Ousted Iowa director files $2M wrongful discharge claim
DES MOINES, Iowa (AP) — The former head of the Iowa Department of Human Services is seeking $2 million for wrongful termination, claiming Gov. Kim Reynolds fired him for questioning whether the department should be paying one of her staffers to assist with the state’s Medicaid program.
Jerry Foxhoven was ousted from his job on June 17, a day after sending an email to 4,300 agency employees gushing about the late rapper Tupac Shakur, The Associated Press reported. Foxhoven later said he didn’t think his firing was related to that email, but rather, stemmed from his complaints about the Reynolds staffer on his department’s payroll.
Foxhoven filed the claim Thursday with the State Appeal Board claiming Reynolds, her Chief of Staff Sara Craig Gongol and legal counsel Sam Langholz terminated him for questioning whether it was legal for DHS to pay the salary of Paige Thorson, a governor’s office staffer and former DHS employee.
Foxhoven said he agreed to pay 69 percent of Thorson’s salary through from December 2017 through June 30, 2018 because she was assisting the state’s new Medicaid director manage the program.
Foxhoven said he discussed Thorson’s pay with Gongol in early 2019, telling her that Thorson, then the governor’s deputy chief of staff, was no longer performing duties for DHS and he did not believe the agency should continue to pay a portion of her salary.
In June, however, Foxhoven said Gongol informed him he was expected to continue the pay arrangement.
Foxhoven said he told Gongol he would seek legal advice because he questioned the legality of spending DHS money for a staffer no longer working for the agency.
Before he could contact the attorney general’s office he was called to the governor’s office on June 17 by Gongol and Langholz and told to resign immediately, turn over his state-assigned equipment and not return to his office.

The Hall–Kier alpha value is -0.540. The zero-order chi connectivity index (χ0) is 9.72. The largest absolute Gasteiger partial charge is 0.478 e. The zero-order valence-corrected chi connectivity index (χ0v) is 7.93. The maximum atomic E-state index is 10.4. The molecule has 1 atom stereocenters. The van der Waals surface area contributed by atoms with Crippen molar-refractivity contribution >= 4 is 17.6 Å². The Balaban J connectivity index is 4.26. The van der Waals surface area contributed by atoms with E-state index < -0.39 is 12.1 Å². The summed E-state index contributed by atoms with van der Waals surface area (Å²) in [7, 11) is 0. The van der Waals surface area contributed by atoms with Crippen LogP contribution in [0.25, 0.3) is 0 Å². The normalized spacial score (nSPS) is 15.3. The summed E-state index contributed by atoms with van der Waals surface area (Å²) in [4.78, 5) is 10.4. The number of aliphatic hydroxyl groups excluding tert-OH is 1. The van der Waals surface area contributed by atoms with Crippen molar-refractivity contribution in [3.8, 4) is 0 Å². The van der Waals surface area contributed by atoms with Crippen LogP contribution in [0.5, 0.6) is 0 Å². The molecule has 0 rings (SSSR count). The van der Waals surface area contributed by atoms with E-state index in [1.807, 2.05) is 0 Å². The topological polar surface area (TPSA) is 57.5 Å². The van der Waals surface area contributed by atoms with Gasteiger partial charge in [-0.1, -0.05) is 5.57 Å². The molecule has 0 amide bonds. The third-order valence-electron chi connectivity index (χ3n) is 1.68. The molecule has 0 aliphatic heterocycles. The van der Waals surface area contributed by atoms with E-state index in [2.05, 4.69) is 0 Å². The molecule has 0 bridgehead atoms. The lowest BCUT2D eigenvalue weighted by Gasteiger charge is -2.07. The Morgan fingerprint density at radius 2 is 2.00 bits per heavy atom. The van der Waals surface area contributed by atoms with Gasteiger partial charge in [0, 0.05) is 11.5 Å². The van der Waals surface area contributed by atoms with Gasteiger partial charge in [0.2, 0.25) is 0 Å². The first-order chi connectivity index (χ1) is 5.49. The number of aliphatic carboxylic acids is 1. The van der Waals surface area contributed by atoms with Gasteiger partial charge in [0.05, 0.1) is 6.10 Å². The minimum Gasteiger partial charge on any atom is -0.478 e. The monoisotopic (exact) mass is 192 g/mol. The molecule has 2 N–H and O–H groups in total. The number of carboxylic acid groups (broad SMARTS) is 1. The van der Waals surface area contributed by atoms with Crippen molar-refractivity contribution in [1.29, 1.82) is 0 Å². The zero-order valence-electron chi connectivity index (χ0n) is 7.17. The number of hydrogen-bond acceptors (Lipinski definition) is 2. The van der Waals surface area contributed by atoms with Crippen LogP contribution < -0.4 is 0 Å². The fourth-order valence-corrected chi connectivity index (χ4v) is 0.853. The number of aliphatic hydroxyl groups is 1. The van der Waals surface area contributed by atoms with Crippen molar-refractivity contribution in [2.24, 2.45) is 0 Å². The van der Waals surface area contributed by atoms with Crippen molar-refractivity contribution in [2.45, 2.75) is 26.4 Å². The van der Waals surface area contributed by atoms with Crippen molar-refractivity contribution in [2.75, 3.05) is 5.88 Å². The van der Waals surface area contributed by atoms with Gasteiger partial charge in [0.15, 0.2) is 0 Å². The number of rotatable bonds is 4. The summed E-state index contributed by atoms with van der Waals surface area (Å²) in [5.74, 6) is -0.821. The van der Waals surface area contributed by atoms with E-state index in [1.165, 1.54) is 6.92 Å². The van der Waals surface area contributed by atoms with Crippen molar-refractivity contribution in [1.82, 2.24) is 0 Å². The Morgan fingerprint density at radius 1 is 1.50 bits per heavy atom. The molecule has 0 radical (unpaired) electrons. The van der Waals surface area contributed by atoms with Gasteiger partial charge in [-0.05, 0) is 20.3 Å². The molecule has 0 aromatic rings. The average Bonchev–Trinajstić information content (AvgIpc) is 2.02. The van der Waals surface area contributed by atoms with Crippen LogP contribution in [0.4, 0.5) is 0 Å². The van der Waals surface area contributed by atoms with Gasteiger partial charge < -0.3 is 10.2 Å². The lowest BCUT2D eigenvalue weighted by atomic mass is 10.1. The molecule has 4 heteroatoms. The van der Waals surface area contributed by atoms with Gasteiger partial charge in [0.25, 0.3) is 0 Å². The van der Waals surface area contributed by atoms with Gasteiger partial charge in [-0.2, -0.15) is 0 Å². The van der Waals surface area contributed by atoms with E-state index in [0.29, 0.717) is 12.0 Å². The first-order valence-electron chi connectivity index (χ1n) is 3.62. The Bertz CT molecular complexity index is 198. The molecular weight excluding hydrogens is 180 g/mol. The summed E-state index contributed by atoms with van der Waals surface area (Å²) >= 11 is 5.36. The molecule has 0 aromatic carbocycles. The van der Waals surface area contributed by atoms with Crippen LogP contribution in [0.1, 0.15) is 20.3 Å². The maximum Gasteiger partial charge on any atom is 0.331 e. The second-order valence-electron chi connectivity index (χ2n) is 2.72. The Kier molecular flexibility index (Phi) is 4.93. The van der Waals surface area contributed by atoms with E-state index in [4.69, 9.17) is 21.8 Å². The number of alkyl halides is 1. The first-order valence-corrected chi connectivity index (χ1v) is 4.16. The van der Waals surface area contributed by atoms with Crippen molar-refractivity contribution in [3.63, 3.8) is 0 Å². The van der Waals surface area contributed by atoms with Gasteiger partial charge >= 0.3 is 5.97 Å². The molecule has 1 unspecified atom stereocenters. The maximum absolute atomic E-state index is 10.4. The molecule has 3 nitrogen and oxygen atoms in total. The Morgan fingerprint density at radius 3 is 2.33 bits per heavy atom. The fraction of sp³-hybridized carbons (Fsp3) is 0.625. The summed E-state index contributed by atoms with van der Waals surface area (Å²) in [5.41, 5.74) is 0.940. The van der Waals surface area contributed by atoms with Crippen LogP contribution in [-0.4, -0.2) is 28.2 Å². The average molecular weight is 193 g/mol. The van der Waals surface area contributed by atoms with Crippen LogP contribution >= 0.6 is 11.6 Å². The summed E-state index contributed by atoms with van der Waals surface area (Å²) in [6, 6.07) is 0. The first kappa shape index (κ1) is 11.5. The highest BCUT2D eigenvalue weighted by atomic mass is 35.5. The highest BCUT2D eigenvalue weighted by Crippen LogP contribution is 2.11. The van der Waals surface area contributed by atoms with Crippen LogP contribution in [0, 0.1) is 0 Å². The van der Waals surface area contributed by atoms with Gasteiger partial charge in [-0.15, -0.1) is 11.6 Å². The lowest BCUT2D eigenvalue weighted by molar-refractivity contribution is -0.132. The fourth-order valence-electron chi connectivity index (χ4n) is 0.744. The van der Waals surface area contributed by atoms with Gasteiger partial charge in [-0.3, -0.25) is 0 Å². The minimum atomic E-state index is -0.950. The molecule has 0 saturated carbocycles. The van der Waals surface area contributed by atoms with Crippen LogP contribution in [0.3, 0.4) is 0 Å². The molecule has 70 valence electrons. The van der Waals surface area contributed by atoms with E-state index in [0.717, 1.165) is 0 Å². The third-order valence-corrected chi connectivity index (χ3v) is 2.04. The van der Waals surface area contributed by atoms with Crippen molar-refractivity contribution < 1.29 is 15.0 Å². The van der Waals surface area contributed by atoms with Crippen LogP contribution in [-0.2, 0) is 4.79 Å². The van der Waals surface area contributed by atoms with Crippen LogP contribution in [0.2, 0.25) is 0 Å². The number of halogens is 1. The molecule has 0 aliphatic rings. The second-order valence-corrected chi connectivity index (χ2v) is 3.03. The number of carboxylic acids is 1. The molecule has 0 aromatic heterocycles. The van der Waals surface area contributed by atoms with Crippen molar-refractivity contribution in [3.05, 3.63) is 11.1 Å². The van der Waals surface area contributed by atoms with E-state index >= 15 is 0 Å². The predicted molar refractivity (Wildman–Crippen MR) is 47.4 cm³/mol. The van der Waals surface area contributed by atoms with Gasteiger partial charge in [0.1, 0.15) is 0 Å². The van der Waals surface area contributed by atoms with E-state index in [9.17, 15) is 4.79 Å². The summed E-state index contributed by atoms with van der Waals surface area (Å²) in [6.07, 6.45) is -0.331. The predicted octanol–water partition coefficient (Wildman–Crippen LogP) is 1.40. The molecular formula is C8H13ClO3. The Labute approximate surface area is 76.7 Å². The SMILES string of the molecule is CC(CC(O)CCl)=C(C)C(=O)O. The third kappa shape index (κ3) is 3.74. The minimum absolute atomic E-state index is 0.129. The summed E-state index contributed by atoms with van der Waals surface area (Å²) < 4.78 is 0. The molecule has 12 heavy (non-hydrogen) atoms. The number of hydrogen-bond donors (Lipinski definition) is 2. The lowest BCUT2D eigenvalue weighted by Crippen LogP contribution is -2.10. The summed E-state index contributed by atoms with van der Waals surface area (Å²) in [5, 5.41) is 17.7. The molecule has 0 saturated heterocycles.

Foxhoven said he was given no reason for his termination other than that the governor decided to go in a different direction.
He said the firing was done to prevent him from enforcing his legal right to disclose information he believed was a violation of law, mismanagement and an abuse of funds or abuse of authority.
He said he was fired “because he refused to engage in illegal activity; that is DHS continuing to pay Thorson’s salary despite the fact that she was no longer providing services that furthered the business of DHS.”
He said the firing violates well established public policy of the state defined in law, regulation and by court decisions.
“Defendants’ termination of Foxhoven’s employment was willful and wanton and done in reckless disregard of his rights, entitling him to exemplary and punitive damages,” the filing said.
Foxhoven’s attorney Thomas Duff said he plans to seek $1 million from the state and $1 million from Reynolds, Gongol and Langholz although the final asking will depend on how long Foxhoven is unemployed and how much a new job may offer in salary and benefits compared to his state job.
Foxhoven, who earned $154,300 a year, says he suffers a substantial loss of earnings and benefits, mental anguish and emotional distress.
The Iowa Attorney General’s office, which represents the state officials, has six months to decide whether to negotiate a settlement and recommend it to the State Appeal Board or take no action. If no action is taken Foxhoven can withdraw the complaint and file a lawsuit in state court.
Reynolds responded Friday with a statement repeating comments she has made before.
“As I have consistently shared with Iowans, many factors went into my decision to ask for Jerry Foxhoven’s resignation. My focus remains on the many Iowans that DHS serves, and I am committed to selecting a new director who will take this agency to the next level,” she said.
She has previously denied that Foxhoven raised concerns about the pay issue and said he never asked her staff for a legal opinion.